On Saturday during CPAC, the communications director, Ian Walters, issued an unwarranted attack on former Republican National Committee chairman, Michael Steele.
"We elected Mike Steele as chairman because he was a black guy, that was the wrong thing to do," Walker opined . Allegedly, some in audience, gasped in shock.
Note, Michelle Steele was in the room when Walters so snakingly attacked him, for reasons that aren't so secret. Steele is not a fan of President Trump. And in the Trump world, there is no room for dissent. Steele is also a black man, and everyone with half a brain knows Trump cannot stand black people that criticize him, often regulating black critics as "ungrateful," as many black NFL players are way too familiar.
Let's get real. Nothing about the savage and gutless attack against Mr. Steele is shocking. As Black voters, mostly Democratic-leaning, have long decried, the Republican Party is all too comfortable with racism. Whenever bigotry is called out within the GOP ranks by black voters and the media, the GOP motto is to retreat and negate.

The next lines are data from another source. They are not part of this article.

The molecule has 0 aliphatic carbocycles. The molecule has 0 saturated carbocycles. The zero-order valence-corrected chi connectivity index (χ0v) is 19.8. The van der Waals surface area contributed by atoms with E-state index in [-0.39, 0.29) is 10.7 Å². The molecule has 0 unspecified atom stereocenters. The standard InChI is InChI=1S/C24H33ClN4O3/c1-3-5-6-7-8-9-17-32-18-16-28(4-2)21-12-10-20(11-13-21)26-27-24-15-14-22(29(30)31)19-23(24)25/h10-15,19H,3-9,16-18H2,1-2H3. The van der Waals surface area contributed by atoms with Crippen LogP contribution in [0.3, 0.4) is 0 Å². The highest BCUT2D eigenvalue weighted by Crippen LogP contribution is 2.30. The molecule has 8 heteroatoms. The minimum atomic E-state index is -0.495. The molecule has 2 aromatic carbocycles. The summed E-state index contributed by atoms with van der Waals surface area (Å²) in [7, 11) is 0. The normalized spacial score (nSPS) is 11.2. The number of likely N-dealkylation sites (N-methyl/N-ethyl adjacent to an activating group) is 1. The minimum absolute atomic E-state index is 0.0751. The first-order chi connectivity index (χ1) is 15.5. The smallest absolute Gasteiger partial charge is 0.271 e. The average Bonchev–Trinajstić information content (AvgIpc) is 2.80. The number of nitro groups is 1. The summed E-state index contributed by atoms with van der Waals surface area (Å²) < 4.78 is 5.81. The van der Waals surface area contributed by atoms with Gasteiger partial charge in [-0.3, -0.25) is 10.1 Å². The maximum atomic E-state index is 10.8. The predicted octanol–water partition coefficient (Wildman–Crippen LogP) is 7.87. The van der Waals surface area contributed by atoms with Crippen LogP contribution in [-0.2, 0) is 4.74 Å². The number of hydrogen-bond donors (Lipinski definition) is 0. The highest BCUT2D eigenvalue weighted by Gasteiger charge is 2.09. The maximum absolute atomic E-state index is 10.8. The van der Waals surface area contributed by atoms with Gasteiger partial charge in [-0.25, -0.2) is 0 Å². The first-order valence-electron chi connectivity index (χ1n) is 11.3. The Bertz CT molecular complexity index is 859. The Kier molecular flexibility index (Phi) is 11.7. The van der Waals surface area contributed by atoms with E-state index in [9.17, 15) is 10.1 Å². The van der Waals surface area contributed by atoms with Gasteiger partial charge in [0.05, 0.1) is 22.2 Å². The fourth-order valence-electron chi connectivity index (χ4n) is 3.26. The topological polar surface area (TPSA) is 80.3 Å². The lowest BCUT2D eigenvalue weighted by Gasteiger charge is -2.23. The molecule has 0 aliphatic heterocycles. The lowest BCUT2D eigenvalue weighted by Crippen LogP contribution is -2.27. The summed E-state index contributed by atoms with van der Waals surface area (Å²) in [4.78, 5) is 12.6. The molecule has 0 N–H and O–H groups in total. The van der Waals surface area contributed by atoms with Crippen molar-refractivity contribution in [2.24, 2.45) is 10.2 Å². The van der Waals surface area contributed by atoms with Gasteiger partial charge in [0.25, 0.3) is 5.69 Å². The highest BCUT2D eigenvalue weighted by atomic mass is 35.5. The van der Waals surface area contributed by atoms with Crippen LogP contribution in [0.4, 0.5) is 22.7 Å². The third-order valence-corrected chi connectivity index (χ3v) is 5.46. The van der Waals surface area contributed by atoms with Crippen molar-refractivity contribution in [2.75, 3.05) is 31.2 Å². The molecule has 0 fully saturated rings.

As Heather Digby Parton wrote for Salon , "African Americans understand very well that they're still getting the short end of the stick in America. But there's little doubt that one of the political parties is more likely to value their votes than the other."
"The Republican party is the party of Lincoln," they tell us.
"The Democrats are the real racist," the GOP swears.
It's as if the Civil Rights Act never occurred under President Johnson, a Democrat; or that the Democratic party didn't elect a black man to represent their party and country.
The definition of denial, "The action of declaring something to be untrue."
And that is precisely what CPAC executive Matt Schlapp attempted: Deny. When trying to make good with Steele, Schlapp was insistent on suggesting the slur wasn't racism because you know, Walters isn't "white," was Schlapp pathetic insinuation.
Next, Schlapp vomited up empty calories, suggesting Walters's comment about Steele was "unfortunate."
"It was stupid, not unfortunate," Steele frustratingly responded. "It is stupid to sit there and say we elected a black man a chairman of the party that was a mistake. Do you know how that sounds to the black community?"
To the black community, it sounds typical. Just another "Willie Horton." Just another "ungrateful." Just another "welfare queen." Only another recipient of "affirmative action."
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